Visiting South Australia’s Latest Silo Art - Cowell

Tuesday, Dec 03, 2019 at 14:18

Member - Stephen L (Clare SA)



Early in November, South Australia’s latest painted Silo Art Site, in Cowell on the Eyre Peninsula was complete and it was put on our bucket list to visit, having to work around Fiona’s days off work. For a couple of weeks the weather was not so good for the long drive, so when the weather forecast was looking fine, we then had four days to get things into shape and commit ourselves to the drive.

With an extra early start to the day, we left Clare in perfect conditions and enjoyed the drive and our first stop, was at Port Augusta. Once clear of the city, traffic on the road was quiet and we had a good run through to Cowell. Before going to the new Silo Art Site, we headed out of town and took the Birdseye Highway to one special place that I found on Wikicamps Australia, the site where the famous May Gibbs first lived as a young child when she arrived in Australia as a young girl.

At her time of living here, memories were etched into her mind and her famous Gum Nut Babies were born and all Aussie children were brought up on her famous stories. While heading back into Cowell, an old ruin caught my eye, so again it was another stop to inspect the special site of the former Mindrow Creek School that operated between 1913 to 1938. Todays generation do not know lucky they are, as over 100 years ago, there were no luxuries of electricity, air conditioning and basic household items that we all take for granted today.


With the site GPS positioned and lots of photos, it was time to head back into Cowell, but while heading back, there was yet another memorial that we stopped to see, the memorial to Sylvia Jessie Katherine Birdseye, an incredible lady that pioneered overland mail and passenger bus services between Adelaide and the Eyre Peninsula in 1928, and in over 43 years she had drove an incredible four million miles, or nearly six and a half million kilometres, and today the road between Cowell and Cleve and further on, is named in her honour, the Birdseye Highway.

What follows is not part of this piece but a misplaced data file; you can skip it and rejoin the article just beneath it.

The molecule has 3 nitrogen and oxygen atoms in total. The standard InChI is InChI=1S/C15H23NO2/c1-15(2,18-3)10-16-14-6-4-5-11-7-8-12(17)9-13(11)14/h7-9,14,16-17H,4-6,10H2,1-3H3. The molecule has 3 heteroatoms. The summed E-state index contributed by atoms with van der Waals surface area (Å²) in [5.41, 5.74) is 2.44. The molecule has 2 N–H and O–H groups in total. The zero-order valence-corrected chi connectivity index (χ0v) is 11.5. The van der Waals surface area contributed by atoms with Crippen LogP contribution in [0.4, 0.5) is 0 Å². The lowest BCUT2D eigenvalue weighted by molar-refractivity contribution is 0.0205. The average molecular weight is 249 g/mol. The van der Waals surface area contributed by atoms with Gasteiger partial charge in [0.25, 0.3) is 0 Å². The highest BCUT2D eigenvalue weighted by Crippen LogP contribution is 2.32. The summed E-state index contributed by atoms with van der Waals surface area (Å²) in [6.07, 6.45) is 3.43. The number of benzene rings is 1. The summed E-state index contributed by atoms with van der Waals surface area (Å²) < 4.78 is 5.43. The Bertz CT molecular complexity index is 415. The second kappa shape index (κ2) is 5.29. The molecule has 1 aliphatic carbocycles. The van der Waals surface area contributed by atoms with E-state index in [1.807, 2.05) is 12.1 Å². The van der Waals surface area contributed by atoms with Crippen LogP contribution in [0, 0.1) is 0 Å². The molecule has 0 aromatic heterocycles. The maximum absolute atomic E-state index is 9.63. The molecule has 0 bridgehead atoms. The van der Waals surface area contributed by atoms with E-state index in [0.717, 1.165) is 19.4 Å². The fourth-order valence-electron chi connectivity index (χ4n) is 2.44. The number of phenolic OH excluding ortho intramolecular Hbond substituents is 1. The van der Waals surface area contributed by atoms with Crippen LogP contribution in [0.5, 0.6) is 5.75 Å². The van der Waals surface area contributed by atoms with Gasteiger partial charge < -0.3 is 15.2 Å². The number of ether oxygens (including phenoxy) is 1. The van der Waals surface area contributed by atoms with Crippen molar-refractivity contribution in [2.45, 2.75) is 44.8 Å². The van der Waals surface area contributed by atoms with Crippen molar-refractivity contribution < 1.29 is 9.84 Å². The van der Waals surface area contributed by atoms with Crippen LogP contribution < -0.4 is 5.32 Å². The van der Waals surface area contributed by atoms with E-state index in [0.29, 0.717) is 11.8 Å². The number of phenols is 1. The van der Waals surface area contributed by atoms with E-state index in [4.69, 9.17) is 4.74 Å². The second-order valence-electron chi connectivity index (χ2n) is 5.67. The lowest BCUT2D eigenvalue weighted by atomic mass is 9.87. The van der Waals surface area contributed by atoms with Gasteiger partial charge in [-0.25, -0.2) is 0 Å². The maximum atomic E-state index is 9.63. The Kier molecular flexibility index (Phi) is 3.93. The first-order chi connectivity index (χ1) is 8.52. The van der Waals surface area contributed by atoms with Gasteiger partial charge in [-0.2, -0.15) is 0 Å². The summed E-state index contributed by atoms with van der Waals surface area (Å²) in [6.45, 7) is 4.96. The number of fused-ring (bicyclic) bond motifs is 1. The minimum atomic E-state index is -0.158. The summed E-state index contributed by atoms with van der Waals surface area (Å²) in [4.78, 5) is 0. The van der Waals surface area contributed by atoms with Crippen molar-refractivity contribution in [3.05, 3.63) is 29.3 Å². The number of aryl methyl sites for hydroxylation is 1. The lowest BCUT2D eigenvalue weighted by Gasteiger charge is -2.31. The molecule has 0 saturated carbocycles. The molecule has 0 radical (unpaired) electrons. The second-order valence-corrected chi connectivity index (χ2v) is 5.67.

The new Silo Art is best viewed by driving into the local oval, where you have lots of room and can get back and admire the great work. From there we headed into the main street and time for lunch, before then going to their local boat ramp and then parking and did the small Mangrove Boardwalk.




As with any road trip, it was time to head back toward home with a couple of other planned stops along the way. We arrived back in Whyalla and we visited a couple of lookouts that we have wanted to see before another detour, back to Point Lowly.

We had the place to ourselves when we arrived there and it was still as good as it ever is, and we checked out a couple of free camping spots while there.

It was a good easy run back to Port Augusta, but time was now really slipping by. There are couple of lookouts to see there, but we only had time to visit one, as we really are not that far from there and will visit the other when we head back there again.

It was an early tea while in Port Augusta before the last final run back to Clare. While we were heading through Crystal Brook, there was one last stop for the day, a stone cairn of some importance that we had seen earlier in the day, and to be honest, had never seen it before. The Cairn turned out to be another memorial to the Goyder's Line, and to think we had driven past this site dozens of times over the years.



Stephen Langman



December 2019
Roxby Downs Special
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